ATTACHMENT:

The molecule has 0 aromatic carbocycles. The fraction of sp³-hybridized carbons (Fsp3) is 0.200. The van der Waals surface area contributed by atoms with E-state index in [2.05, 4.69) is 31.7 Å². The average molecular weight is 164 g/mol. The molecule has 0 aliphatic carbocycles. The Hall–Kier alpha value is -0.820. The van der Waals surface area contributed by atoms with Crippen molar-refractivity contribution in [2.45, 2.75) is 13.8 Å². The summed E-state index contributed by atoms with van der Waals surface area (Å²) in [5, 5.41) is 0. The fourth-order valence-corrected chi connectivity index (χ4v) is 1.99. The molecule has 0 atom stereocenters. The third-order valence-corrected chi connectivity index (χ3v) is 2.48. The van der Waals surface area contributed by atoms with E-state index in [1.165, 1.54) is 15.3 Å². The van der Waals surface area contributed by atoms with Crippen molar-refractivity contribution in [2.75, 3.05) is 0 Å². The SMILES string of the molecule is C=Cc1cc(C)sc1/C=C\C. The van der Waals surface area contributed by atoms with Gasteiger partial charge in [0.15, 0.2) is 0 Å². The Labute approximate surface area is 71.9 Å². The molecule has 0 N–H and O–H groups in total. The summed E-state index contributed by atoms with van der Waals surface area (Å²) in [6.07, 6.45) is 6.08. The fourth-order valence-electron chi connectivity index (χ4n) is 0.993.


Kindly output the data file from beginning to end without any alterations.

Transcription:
The molecule has 0 aromatic carbocycles. The fraction of sp³-hybridized carbons (Fsp3) is 0.200. The van der Waals surface area contributed by atoms with E-state index in [2.05, 4.69) is 31.7 Å². The average molecular weight is 164 g/mol. The molecule has 0 aliphatic carbocycles. The Hall–Kier alpha value is -0.820. The van der Waals surface area contributed by atoms with Crippen molar-refractivity contribution in [2.45, 2.75) is 13.8 Å². The summed E-state index contributed by atoms with van der Waals surface area (Å²) in [5, 5.41) is 0. The fourth-order valence-corrected chi connectivity index (χ4v) is 1.99. The molecule has 0 atom stereocenters. The third-order valence-corrected chi connectivity index (χ3v) is 2.48. The van der Waals surface area contributed by atoms with E-state index in [1.165, 1.54) is 15.3 Å². The van der Waals surface area contributed by atoms with Crippen molar-refractivity contribution in [2.75, 3.05) is 0 Å². The SMILES string of the molecule is C=Cc1cc(C)sc1/C=C\C. The van der Waals surface area contributed by atoms with Gasteiger partial charge in [0.15, 0.2) is 0 Å². The Labute approximate surface area is 71.9 Å². The molecule has 0 N–H and O–H groups in total. The summed E-state index contributed by atoms with van der Waals surface area (Å²) in [6.07, 6.45) is 6.08. The fourth-order valence-electron chi connectivity index (χ4n) is 0.993.